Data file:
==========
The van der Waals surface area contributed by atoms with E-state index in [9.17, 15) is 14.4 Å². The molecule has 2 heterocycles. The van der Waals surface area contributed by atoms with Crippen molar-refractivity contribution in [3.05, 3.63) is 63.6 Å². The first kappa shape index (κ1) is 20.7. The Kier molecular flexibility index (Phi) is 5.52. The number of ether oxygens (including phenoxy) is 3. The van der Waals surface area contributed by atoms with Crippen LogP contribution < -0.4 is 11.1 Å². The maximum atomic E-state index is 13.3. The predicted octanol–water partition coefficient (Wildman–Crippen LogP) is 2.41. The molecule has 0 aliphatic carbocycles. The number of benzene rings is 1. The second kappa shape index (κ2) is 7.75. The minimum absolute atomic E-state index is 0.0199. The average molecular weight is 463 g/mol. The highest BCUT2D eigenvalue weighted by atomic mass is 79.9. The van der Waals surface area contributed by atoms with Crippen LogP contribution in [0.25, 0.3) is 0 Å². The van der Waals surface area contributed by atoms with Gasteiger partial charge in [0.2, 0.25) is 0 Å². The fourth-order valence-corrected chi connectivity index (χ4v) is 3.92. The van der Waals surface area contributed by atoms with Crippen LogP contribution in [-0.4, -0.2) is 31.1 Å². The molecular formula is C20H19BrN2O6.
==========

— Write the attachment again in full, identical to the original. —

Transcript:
The van der Waals surface area contributed by atoms with E-state index in [9.17, 15) is 14.4 Å². The molecule has 2 heterocycles. The van der Waals surface area contributed by atoms with Crippen molar-refractivity contribution in [3.05, 3.63) is 63.6 Å². The first kappa shape index (κ1) is 20.7. The Kier molecular flexibility index (Phi) is 5.52. The number of ether oxygens (including phenoxy) is 3. The van der Waals surface area contributed by atoms with Crippen LogP contribution < -0.4 is 11.1 Å². The maximum atomic E-state index is 13.3. The predicted octanol–water partition coefficient (Wildman–Crippen LogP) is 2.41. The molecule has 0 aliphatic carbocycles. The number of benzene rings is 1. The second kappa shape index (κ2) is 7.75. The minimum absolute atomic E-state index is 0.0199. The average molecular weight is 463 g/mol. The highest BCUT2D eigenvalue weighted by atomic mass is 79.9. The van der Waals surface area contributed by atoms with Crippen LogP contribution in [0.25, 0.3) is 0 Å². The van der Waals surface area contributed by atoms with Gasteiger partial charge in [0.2, 0.25) is 0 Å². The fourth-order valence-corrected chi connectivity index (χ4v) is 3.92. The van der Waals surface area contributed by atoms with Crippen LogP contribution in [-0.4, -0.2) is 31.1 Å². The molecular formula is C20H19BrN2O6.